Warning: this post may be habit forming!

Today is the last day of January. I am happy to say that I have walked every weekday morning this month since January 3 (with only one exception) and most weekend mornings. I never would have thought I had time before work to take a walk, but it turns out it was just a matter of forming the habit, one day (and one step) at a time.

In early December I started reading a blog called Zen Habits by Leo Babauta after a coworker sent me a post by email. I’d been reading it for about a month and had become something of a Zen Habits evangelist when, at the end of 2011, Babauta published what he called “A Compact Guide to Creating the Fitness Habit.” This has been one of my favorite posts on the blog, especially since while I know exercise to be a good thing, I’d never been able to make it a part of my routine beyond the occasional weekend walk, taking the stairs, or through bike-commuting to work. A key part of the piece, given its late-December publication, was its declaration that resolutions never last and are perhaps best avoided:

“Instead of creating a list of resolutions this year, create a new habit.”

I like the idea of giving up on resolutions. “This is going to be the year I ______,” doesn’t ever get me very far. Leo also shared his “top principles” for forming habits:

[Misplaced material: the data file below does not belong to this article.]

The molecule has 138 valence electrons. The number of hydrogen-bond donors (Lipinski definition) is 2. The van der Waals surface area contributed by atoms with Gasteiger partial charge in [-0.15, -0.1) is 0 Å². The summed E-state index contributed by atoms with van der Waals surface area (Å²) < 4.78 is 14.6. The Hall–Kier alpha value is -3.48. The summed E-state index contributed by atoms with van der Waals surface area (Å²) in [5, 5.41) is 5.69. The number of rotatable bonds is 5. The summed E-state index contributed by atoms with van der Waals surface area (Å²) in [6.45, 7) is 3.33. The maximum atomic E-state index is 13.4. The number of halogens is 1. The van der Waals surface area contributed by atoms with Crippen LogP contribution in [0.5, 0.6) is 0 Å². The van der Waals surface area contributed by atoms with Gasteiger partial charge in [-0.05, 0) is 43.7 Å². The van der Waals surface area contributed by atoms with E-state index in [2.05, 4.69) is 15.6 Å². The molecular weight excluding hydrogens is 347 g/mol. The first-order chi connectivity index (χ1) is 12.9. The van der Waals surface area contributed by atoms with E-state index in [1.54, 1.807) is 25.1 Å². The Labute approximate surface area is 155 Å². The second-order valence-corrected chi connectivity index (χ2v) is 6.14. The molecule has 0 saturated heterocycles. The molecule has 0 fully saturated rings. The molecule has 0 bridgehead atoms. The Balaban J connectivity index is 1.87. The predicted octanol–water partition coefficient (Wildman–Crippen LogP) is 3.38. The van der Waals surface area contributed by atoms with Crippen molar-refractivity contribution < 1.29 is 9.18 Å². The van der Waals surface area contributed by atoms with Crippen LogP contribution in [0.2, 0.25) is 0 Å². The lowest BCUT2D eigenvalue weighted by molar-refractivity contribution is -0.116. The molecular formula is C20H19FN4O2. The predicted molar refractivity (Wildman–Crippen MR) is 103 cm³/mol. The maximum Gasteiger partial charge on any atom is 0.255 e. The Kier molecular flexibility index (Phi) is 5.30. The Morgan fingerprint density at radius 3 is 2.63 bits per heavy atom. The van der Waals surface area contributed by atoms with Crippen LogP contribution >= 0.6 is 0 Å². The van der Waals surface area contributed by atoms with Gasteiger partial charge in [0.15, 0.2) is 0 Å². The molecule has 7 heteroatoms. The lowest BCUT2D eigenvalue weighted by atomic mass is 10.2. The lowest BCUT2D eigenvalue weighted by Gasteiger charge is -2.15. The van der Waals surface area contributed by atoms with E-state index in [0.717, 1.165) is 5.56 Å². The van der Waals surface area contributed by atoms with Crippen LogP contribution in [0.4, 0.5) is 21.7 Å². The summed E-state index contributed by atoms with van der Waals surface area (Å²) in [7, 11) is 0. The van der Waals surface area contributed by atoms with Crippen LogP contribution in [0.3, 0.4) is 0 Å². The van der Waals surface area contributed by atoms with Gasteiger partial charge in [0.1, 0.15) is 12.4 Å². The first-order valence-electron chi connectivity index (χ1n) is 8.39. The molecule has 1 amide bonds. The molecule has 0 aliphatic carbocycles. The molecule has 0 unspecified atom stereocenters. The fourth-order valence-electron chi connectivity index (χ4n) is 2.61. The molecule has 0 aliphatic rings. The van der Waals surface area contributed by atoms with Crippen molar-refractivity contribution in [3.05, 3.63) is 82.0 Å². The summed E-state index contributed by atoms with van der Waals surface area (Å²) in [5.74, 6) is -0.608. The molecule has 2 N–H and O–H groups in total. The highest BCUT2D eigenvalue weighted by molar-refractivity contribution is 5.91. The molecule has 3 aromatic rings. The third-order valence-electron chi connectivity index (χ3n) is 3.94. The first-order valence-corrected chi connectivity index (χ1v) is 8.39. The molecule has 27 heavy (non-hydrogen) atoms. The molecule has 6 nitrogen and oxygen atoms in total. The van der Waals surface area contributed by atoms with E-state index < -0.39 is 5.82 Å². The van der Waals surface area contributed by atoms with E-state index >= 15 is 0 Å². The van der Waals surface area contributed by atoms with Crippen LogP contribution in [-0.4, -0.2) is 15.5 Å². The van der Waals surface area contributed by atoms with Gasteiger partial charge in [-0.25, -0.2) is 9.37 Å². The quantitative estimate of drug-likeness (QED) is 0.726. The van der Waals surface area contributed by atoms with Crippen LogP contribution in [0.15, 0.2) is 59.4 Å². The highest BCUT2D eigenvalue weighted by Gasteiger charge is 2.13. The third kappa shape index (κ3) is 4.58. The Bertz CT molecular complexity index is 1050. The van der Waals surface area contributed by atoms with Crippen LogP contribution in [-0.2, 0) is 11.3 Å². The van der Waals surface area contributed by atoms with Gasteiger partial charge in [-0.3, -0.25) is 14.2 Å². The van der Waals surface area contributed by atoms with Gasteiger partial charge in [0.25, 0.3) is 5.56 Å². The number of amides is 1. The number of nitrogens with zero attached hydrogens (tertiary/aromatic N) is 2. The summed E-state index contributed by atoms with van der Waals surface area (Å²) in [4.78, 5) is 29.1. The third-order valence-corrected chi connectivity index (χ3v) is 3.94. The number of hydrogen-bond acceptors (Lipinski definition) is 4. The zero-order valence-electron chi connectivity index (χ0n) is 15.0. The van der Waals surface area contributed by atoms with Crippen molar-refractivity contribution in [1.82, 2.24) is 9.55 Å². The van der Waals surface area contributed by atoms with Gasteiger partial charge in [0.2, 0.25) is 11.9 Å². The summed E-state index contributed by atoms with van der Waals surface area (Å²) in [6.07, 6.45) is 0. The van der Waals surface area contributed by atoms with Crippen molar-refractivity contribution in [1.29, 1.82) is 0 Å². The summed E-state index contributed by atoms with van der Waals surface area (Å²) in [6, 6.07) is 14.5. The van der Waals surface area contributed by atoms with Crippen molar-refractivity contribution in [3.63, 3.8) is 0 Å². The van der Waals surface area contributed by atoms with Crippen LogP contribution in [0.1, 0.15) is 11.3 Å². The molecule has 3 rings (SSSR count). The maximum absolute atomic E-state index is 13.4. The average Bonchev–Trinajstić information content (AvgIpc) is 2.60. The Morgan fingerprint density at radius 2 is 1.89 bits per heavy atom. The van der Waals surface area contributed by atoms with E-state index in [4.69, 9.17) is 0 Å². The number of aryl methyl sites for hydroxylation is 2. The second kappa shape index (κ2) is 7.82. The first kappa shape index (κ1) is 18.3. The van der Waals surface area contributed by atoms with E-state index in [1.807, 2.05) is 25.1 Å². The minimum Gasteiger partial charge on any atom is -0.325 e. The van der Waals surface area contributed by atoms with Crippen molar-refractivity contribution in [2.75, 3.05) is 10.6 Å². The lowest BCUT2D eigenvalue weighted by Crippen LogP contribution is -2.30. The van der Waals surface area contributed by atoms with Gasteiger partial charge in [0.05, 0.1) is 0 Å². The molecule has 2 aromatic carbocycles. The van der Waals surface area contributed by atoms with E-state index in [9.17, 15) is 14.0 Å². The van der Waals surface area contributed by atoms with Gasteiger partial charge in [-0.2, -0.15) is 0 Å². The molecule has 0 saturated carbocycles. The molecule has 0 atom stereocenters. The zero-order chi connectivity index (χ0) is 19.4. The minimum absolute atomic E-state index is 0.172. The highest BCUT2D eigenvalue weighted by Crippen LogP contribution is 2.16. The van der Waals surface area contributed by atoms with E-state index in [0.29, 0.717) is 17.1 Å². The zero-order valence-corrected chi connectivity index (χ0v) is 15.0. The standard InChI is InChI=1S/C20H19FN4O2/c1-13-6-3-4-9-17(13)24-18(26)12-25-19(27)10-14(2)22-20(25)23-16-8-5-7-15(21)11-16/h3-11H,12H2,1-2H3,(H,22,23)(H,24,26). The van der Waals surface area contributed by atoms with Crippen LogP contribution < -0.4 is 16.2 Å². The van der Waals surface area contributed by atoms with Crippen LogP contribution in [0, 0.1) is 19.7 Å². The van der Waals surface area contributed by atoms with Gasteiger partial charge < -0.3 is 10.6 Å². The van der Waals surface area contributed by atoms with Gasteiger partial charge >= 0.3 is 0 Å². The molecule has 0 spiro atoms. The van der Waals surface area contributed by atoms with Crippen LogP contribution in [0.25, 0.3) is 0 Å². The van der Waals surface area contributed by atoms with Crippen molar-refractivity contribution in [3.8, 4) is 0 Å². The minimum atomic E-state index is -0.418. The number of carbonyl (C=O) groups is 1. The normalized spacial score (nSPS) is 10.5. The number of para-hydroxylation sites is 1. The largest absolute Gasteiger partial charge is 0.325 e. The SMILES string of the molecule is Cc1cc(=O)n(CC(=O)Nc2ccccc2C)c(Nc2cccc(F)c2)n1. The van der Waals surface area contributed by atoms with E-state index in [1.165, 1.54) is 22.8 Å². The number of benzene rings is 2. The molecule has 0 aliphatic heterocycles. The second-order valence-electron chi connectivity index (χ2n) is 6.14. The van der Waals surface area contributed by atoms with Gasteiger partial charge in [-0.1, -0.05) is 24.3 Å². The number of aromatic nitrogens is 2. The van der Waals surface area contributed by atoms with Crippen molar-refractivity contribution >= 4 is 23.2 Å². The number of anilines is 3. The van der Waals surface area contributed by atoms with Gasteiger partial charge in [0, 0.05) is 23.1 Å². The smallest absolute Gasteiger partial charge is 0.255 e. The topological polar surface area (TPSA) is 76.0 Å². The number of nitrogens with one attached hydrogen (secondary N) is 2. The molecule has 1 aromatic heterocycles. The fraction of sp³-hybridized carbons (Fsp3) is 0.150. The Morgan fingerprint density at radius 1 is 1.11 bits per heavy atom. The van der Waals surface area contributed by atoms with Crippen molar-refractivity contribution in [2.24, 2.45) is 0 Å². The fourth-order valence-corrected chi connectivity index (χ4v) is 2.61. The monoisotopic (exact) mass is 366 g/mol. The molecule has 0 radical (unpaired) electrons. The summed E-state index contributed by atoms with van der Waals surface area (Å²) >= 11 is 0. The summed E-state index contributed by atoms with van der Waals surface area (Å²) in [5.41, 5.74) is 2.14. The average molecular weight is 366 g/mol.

• Make it social.
  • Do one habit at a time only.
  • Make it your top priority.
  • Enjoy the habit.

I took these to heart and decided to apply them to improving my mornings by taking a walk before work. My old morning routine went something like this: wake up, shower, dress for work, eat breakfast with Tom, say goodbye to Tom at 7:15, read the internet until it was time to leave for work at 8:00. The order of this varied depending on my wake-up time, but the point is, I was reliably wasting 45 minutes staring at a screen (by myself!) each morning.

I chose to modify my morning, rather than my afternoon, based on the idea that this had to be my top priority. I knew that if I aimed to take a walk after work that I would be inclined to make excuses to avoid doing it at the end of the work day. I also wanted to make it easy. This meant that I had to make it hard to not walk. Thus became the new routine: wake up, shower, dress for a walk, eat breakfast with Tom, walk out the door as Tom is also leaving, set a timer on my phone for 10 minutes, walk until the timer goes off, walk back, change into work clothes, leave for work at 8:00. My walk is different from day-to-day. I walk in whatever direction I want. Sometimes there is a “purpose,” e.g. a walk to the store for an item for dinner. Some mornings I walk and talk, which is helping me to kick a *bad* habit–talking on my cellphone on my commute to/from work. Mostly I am walking to walk. Going back and reading Leo’s post again, I realize that this habit is very zen indeed:

“So enjoy the habit change, in the moment, and don’t worry what the outcome of the activity is. The outcome matters very little, if you enjoy the journey.”